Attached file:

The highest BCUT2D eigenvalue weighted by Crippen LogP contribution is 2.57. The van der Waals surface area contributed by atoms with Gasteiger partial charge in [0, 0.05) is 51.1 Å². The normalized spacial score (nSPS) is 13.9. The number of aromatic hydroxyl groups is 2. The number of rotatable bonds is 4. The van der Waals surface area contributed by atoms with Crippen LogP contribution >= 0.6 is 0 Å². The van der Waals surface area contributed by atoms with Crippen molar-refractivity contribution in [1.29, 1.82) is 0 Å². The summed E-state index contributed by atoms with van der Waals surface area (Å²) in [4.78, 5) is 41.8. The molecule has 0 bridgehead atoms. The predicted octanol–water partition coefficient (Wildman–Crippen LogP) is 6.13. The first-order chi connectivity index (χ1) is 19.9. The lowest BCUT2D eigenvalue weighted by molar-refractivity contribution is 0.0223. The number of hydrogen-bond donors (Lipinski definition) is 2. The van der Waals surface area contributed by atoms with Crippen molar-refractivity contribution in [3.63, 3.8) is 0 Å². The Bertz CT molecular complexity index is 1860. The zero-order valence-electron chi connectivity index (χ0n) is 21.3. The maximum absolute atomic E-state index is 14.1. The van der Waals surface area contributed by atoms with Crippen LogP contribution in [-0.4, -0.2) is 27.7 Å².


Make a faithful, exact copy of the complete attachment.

The highest BCUT2D eigenvalue weighted by Crippen LogP contribution is 2.57. The van der Waals surface area contributed by atoms with Gasteiger partial charge in [0, 0.05) is 51.1 Å². The normalized spacial score (nSPS) is 13.9. The number of aromatic hydroxyl groups is 2. The number of rotatable bonds is 4. The van der Waals surface area contributed by atoms with Crippen LogP contribution >= 0.6 is 0 Å². The van der Waals surface area contributed by atoms with Crippen molar-refractivity contribution in [1.29, 1.82) is 0 Å². The summed E-state index contributed by atoms with van der Waals surface area (Å²) in [4.78, 5) is 41.8. The molecule has 0 bridgehead atoms. The predicted octanol–water partition coefficient (Wildman–Crippen LogP) is 6.13. The first-order chi connectivity index (χ1) is 19.9. The lowest BCUT2D eigenvalue weighted by molar-refractivity contribution is 0.0223. The number of hydrogen-bond donors (Lipinski definition) is 2. The van der Waals surface area contributed by atoms with Crippen molar-refractivity contribution in [3.63, 3.8) is 0 Å². The Bertz CT molecular complexity index is 1860. The zero-order valence-electron chi connectivity index (χ0n) is 21.3. The maximum absolute atomic E-state index is 14.1. The van der Waals surface area contributed by atoms with Crippen LogP contribution in [-0.4, -0.2) is 27.7 Å².